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RE: UNS: Re: WCAG considering amending F65 to NOT fail missing ALT text if title or aria-label is present

From: David MacDonald <david100@sympatico.ca>
Date: Tue, 26 Nov 2013 07:07:01 -0500
Message-ID: <BLU0-SMTP53525127AD88D17C66C26DFEEC0@phx.gbl>
To: <rcorominas@technosite.es>
CC: "'HTML Accessibility Task Force'" <public-html-a11y@w3.org>, "'WCAG WG'" <w3c-wai-gl@w3.org>, <kirsten@can-adapt.com>
>> Conformance Requirement #1 teorethically allows a page to be completely
inaccessible but still conformant, provided that there is an alternate
version that can be reached through an "accessibility supported mechanism".
But it does not specify where this mechanism must be placed, so in theory it
could be the last link of the webpage, making it completely unusable by real
users with disabilities.

I think the key word you use here is "theoretically". The techniques
provided for a conforming alternative say " G136: Providing a link at the
*beginning* of a nonconforming Web page that points to a conforming
alternate version"... Goven the guidance provided on conforming alternatives
I doubt one could justify placing the button at the end of the content
http://www.w3.org/TR/UNDERSTANDING-WCAG20/conformance.html#uc-conforming-alt
-versions-head , in practical experience, I've never seen this error, and
WCAG I believe must be as practical as possible. Accessibility support is
the most difficult concept in WCAG, and it is still a bit of the Wild West
in practice, but I cannot think of another way to address the diversity of
web technologies, without going back to the old "use only W3C technologies"
concept of WCAG 1, which I think is untenable.

Cheers,
David MacDonald

CanAdapt Solutions Inc.
Tel:  613.235.4902
http://ca.linkedin.com/in/davidmacdonald100 
www.Can-Adapt.com 
   
  Adapting the web to all users
            Including those with disabilities

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-----Original Message-----
From: Ramón Corominas [mailto:rcorominas@technosite.es] 
Sent: November 26, 2013 6:28 AM
To: david100@sympatico.ca
Cc: 'Steve Faulkner'; 'Adrian Roselli'; 'Janina Sajka'; 'HTML Accessibility
Task Force'; 'WCAG WG'; public-comments-wcag20@w3.org; 'Gregg Vanderheiden';
kirsten@can-adapt.com
Subject: Re: UNS: Re: WCAG considering amending F65 to NOT fail missing ALT
text if title or aria-label is present

David wrote:

> This statement actually demonstrates a lack of distinction between a 
> validation error and a WCAG error, which concerns me because if an 
> accessibility expert misses this distinction, which James Craig 
> pointed out in the first post on this issue, what can we expect from 
> Johnny lunch box developers?

Indeed, SC 4.1.1 itself mixes the two concepts. A page can hava duplicate
IDs and/or duplicate attributes and/or nesting errors according to the
specs, and still be completely accessible. Many parsing errors in the Real
World have no influence on accessibility, although of course badly
constructed code can sometimes have accessibility implications.


> WCAG techniques are all
> about what works today rather than what should work... and it’s always 
> been that way, because if the technique is not accessibility supported 
> today ... it will not work... the place for experimentation, and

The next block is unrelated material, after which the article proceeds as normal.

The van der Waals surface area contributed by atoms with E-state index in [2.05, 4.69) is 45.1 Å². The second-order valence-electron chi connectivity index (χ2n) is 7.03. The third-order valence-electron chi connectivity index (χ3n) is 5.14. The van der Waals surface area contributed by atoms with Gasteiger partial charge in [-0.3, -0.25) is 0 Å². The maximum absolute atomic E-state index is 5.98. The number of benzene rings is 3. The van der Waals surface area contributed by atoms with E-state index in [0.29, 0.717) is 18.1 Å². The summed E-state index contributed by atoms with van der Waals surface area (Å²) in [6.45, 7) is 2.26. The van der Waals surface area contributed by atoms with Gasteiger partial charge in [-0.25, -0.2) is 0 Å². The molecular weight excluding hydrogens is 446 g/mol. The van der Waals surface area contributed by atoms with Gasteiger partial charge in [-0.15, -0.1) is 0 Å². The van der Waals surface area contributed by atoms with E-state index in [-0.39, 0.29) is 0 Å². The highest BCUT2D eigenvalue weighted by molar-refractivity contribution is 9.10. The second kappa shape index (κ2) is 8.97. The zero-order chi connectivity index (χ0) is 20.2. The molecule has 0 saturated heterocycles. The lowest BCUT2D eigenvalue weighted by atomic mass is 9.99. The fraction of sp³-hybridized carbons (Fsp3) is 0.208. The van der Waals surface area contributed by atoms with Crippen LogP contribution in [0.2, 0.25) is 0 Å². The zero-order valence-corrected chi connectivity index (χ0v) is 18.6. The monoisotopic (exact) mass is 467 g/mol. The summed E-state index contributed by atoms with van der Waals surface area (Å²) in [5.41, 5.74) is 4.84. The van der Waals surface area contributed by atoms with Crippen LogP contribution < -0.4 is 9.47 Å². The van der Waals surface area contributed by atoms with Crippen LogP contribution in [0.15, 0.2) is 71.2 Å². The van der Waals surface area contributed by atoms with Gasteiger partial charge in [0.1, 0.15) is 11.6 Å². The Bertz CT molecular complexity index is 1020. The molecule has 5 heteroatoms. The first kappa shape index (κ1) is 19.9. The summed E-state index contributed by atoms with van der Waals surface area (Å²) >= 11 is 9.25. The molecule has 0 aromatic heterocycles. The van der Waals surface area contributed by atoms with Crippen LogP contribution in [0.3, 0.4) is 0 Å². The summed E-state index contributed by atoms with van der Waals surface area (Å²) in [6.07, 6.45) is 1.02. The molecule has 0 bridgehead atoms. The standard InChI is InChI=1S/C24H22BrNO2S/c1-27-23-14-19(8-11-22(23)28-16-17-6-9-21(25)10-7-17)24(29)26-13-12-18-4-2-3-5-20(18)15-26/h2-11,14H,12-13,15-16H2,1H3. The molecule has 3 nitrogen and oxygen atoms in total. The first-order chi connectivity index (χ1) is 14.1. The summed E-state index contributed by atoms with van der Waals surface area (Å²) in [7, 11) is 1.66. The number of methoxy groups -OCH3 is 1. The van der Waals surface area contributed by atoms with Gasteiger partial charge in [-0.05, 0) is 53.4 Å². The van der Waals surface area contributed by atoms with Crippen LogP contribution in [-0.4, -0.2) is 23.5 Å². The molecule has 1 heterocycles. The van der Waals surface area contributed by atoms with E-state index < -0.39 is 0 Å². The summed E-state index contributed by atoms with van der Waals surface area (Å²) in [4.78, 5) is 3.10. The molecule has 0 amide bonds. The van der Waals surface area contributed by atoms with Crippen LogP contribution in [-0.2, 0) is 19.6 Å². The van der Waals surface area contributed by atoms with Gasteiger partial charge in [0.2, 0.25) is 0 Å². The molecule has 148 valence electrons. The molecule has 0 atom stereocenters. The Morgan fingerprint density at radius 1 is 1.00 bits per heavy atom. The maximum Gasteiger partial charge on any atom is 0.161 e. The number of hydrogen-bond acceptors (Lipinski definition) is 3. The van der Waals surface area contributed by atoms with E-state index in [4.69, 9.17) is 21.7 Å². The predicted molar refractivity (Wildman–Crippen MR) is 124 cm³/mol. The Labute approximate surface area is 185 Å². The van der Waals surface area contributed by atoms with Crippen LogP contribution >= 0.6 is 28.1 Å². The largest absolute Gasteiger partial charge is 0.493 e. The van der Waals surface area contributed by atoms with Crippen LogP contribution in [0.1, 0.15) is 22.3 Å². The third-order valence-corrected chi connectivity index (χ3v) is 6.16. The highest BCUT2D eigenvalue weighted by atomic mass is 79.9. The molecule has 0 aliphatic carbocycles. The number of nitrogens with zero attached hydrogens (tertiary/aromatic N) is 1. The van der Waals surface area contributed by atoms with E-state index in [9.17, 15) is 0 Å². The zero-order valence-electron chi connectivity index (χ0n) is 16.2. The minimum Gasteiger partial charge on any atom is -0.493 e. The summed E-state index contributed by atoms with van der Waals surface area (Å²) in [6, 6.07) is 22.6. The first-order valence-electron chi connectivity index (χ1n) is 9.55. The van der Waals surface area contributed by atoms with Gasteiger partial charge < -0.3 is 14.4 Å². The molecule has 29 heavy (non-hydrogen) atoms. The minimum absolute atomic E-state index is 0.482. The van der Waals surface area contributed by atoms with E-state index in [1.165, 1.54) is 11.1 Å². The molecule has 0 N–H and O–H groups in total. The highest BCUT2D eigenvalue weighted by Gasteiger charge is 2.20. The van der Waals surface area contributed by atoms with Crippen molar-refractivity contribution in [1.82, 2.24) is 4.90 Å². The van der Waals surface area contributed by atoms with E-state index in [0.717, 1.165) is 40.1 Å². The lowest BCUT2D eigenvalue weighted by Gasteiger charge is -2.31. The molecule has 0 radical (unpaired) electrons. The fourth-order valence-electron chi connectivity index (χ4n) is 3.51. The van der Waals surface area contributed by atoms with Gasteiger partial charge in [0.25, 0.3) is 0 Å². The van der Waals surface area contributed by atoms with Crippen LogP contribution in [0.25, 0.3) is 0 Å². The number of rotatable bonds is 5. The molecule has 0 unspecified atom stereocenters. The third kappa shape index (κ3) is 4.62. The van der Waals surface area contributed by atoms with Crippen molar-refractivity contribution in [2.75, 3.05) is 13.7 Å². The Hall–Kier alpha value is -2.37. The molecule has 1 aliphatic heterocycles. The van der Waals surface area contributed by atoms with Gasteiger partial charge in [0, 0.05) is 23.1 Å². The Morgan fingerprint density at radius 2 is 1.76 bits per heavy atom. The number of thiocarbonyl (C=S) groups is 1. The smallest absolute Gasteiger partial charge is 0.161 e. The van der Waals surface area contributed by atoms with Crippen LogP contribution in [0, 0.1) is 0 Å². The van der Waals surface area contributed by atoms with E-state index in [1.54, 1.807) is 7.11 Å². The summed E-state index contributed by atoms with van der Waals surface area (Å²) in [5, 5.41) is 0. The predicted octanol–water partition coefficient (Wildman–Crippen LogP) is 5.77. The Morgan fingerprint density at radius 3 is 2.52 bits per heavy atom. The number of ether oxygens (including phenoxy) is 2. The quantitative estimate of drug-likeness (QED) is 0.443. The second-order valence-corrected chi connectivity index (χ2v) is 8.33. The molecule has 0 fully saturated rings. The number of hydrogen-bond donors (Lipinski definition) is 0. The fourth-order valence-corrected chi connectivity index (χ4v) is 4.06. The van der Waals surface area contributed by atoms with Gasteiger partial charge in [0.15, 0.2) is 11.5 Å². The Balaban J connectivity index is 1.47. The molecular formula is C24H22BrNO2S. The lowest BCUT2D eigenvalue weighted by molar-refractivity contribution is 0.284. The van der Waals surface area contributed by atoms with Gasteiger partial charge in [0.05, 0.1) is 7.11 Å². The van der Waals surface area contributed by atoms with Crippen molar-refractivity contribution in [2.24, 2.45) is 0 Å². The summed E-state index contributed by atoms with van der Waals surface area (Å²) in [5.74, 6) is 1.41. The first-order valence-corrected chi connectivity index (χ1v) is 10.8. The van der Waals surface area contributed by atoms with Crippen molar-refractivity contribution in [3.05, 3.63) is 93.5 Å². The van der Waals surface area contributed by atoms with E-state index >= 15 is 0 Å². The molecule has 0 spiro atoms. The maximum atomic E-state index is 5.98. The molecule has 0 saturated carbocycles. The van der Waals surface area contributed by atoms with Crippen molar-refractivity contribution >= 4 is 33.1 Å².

> innovation is not in WCAG techniques... WCAG is about what works today 
> for accessibility and this how we make “web content more accessible” 
> so naturally we will follow trends in our techniques.

This is another big debate that in my opinion is unsolved...

Almost all PDF techniques are only accessibility supported on Windows
platforms and using Adobe Reader, and there is no statement in the
techniques reflecting this behaviour. This is a real big issue for many
blind users that cannot properly access PDF documents if they are not using
Windows. Some of the Flash techniques just do not work as they are
described, and probably several other techniques have partial support
without mentioning it.

My experience with developers is that they read the sufficient techniques as
"working under all possible circumstances", since most of them have no
accurate information (or no information at all) about their accessibility
support, thus ignores Conformance Requirement #4.

On the other hand, some people read failures as "they always lead to failure
of conformance", ignoring that the failing content could be "not relied
upon", and therefore it could conform meeting Conformance Requirement #5.

Moreover, Conformance Requirement #1 teorethically allows a page to be
completely inaccessible but still conformant, provided that there is an
alternate version that can be reached through an "accessibility supported
mechanism". But it does not specify where this mechanism must be placed, so
in theory it could be the last link of the webpage, making it completely
unusable by real users with disabilities.

So in my view the accessibility support is so poorly documented in the
official WCAG documents that it leads to either too strict or too loose
interpretations, depending on who is affected by the issue. Developers tend
to read sufficient techniques as "always valid" and failures as "always
failing". Meamwhile, users will suffer the consequences of
not-always-sufficient techniques and simply ignore the not-always-failures.

Regards,
Ramón.
Received on Tuesday, 26 November 2013 12:07:36 UTC

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